Three children died and one suffered life-threatening hyperventilation after taking codeine that was broken down in their bodies very quickly, likely causing a morphine overdose, U.S. health officials warned on Wednesday.
The children, all between the ages of 2 and 5, received a normal dose of the opioid codeine after surgery to remove their tonsils or adenoids, the U.S. Food and Drug Administration said. The surgery was to treat sleep apnea, a condition in which the upper airways become blocked during sleep.
Codeine, an ingredient in many prescription pain relievers and some over-the-counter cough syrups, normally turns into morphine in the body.
But these children likely had a genetic condition that caused codeine to turn into morphine more quickly and completely than usual, causing a fatal overdose, the FDA said.
Known as ultra-rapid metabolizers, people with this condition are relatively rare, usually occurring in one to seven out of every 100 people. But the frequency could be as high as 28 per 100 people among certain groups, such as North Africans, Ethiopians and Saudi Arabians.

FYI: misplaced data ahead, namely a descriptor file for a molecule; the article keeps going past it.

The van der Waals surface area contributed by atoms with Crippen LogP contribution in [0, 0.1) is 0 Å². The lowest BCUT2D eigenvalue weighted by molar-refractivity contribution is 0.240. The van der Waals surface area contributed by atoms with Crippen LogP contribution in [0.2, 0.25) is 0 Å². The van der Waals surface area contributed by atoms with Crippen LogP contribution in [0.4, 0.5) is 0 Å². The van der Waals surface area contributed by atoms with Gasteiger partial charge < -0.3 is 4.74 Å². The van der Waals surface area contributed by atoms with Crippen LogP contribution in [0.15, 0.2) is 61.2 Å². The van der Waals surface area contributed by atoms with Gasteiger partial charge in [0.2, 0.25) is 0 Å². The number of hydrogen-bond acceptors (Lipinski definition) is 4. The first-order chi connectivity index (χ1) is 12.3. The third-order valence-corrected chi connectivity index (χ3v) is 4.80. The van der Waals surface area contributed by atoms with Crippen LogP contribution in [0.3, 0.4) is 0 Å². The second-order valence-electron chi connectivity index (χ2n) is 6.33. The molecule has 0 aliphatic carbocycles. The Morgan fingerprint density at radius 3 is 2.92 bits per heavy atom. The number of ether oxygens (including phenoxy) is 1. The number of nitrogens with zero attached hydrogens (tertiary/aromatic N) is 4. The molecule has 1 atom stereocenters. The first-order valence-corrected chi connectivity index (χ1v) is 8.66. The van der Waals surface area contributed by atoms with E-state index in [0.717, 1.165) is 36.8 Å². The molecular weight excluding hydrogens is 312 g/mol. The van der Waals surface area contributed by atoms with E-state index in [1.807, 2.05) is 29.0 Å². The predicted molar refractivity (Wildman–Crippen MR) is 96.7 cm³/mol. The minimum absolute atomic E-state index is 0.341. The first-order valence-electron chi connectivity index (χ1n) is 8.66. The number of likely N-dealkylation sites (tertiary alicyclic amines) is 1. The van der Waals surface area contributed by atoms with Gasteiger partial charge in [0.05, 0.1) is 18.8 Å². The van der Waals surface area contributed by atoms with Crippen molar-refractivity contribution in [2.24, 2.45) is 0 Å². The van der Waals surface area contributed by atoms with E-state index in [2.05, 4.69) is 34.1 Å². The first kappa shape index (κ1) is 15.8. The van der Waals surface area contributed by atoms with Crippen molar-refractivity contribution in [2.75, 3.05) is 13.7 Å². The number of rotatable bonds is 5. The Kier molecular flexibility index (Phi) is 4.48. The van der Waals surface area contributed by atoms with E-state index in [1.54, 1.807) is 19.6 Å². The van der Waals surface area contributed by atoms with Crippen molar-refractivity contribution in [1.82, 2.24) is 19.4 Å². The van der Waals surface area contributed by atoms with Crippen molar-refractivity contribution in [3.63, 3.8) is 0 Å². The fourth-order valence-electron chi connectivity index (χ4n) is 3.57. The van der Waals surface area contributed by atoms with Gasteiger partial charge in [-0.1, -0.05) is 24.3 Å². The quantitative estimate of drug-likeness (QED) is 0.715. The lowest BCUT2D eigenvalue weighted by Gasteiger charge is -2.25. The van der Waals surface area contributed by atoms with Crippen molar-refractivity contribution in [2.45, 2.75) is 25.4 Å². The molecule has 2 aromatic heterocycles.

The FDA learned about the issue from articles in the New England Journal of Medicine in 2009 and the journal Pediatrics in 2012.
The agency said it was reviewing adverse event reports and other data to see if there were other similar cases.
In the meantime, the FDA said doctors should be aware about the risks of codeine for certain children and use the lowest dose for the shortest period of time possible. Codeine should be used only as needed and not on a regular basis.
Parents should observe children for signs of overdose, which can include unusual sleepiness, trouble waking up, confusion, or difficult or noisy breathing.
In 2007, the FDA warned about a similar issue for some breast-feeding mothers who take codeine to relieve pain after childbirth. While the narcotic is generally considered safe for women and their babies, mothers who are ultra-metabolizers may put their infants at higher risk of a morphine overdose.
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